Atmos. Chem. Phys. Discuss., 10, 20303-20327, 2010
www.atmos-chem-phys-discuss.net/10/20303/2010/
doi:10.5194/acpd-10-20303-2010
© Author(s) 2010. This work is distributed
under the Creative Commons Attribution 3.0 License.
Review Status
This discussion paper has been under review for the journal Atmospheric Chemistry and Physics (ACP). Please refer to the corresponding final paper in ACP.
A subsiding regional forest fire aerosol layer at Whistler, BC: implications for interpretation of mountaintop chemistry observations
I. G. Mc Kendry1, J. Gallagher1, P. Campuzano Jost2, A. Bertram2, K. Strawbridge3, R. Leaitch4, and A. M. Macdonald4
1Department of Geography, The University of British Columbia, Vancouver, Canada
2Department of Chemistry, The University of British Columbia, Vancouver, Canada
3Centre for Atmospheric Research Experiments, Environment Canada, Egbert, Canada
4Science and Technology Branch, Environment Canada, 4905 Dufferin Street, Toronto, Ontario, Canada

Abstract. On 30 August 2009, intense forest fires in interior BC, together with synoptic scale meteorological subsidence and easterly winds resulted in transport of a broad forest fire plume across southwestern BC. The physico-chemical and optical characteristics of the plume as observed from Saturna island (AERONET), CORALNet-UBC and the Whistler Mountain air chemistry facility were consistent with forest fire plumes that have been observed elsewhere in continental North America. However, the importance of smoke plume subsidence in relation to the interpretation of mountaintop chemistry observations is highlighted on the basis of deployment both a CL31 ceilometer and a single particle mass spectrometer (SPMS) in a mountainous setting. The SPMS was used to identify the biomass plume based on levoglucosan and potassium markers. Data from the SPMS are also used to show that the biomass plume was correlated with nitrate, but not correlated with sulphate or sodium. This study not only provides baseline measurements of biomass burning plume physico-chemical characteristics in western Canada, but also highlights the importance of lidar remote sensing methods in the interpretation of mountaintop chemistry measurements.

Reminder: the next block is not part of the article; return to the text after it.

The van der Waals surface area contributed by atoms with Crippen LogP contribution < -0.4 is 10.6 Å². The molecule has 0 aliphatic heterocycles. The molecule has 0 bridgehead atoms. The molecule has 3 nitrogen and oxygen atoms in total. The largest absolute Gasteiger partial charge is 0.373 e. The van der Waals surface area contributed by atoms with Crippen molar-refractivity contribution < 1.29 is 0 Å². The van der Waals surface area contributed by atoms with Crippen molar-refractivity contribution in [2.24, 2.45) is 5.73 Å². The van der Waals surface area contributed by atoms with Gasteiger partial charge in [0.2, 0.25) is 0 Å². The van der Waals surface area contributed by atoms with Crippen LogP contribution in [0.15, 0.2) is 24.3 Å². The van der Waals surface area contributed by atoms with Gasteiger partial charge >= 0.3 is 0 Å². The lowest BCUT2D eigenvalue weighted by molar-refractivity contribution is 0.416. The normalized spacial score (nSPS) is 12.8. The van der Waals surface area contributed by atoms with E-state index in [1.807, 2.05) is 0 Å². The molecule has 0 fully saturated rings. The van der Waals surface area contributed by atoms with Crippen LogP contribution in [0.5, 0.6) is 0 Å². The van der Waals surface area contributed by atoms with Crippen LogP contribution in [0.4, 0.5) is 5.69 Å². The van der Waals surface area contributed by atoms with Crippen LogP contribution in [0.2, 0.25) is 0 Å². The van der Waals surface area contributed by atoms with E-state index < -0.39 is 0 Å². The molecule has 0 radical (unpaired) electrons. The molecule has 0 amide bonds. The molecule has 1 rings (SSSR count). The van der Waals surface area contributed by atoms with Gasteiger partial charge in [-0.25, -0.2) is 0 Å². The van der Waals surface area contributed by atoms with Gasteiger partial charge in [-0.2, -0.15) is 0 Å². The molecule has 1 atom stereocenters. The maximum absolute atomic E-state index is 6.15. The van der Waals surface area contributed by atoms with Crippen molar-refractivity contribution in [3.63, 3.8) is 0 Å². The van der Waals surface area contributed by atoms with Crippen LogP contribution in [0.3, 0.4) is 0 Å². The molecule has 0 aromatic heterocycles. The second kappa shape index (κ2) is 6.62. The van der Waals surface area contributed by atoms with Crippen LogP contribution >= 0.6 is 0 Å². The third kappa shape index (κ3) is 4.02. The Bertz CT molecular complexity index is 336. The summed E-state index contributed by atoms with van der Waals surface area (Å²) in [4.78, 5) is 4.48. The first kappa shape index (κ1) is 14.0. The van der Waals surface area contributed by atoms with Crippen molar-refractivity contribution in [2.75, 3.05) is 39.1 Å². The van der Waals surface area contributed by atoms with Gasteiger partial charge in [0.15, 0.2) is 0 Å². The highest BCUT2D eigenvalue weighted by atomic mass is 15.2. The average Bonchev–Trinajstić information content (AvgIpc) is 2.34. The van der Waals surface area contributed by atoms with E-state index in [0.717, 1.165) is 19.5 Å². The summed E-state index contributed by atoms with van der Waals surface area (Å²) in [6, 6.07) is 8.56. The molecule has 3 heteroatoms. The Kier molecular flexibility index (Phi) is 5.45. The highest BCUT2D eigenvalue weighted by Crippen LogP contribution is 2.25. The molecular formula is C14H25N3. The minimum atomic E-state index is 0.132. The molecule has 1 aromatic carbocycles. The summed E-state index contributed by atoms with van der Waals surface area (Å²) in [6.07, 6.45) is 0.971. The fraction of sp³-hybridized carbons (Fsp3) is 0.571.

Citation: Mc Kendry, I. G., Gallagher, J., Campuzano Jost, P., Bertram, A., Strawbridge, K., Leaitch, R., and Macdonald, A. M.: A subsiding regional forest fire aerosol layer at Whistler, BC: implications for interpretation of mountaintop chemistry observations, Atmos. Chem. Phys. Discuss., 10, 20303-20327, doi:10.5194/acpd-10-20303-2010, 2010.
 
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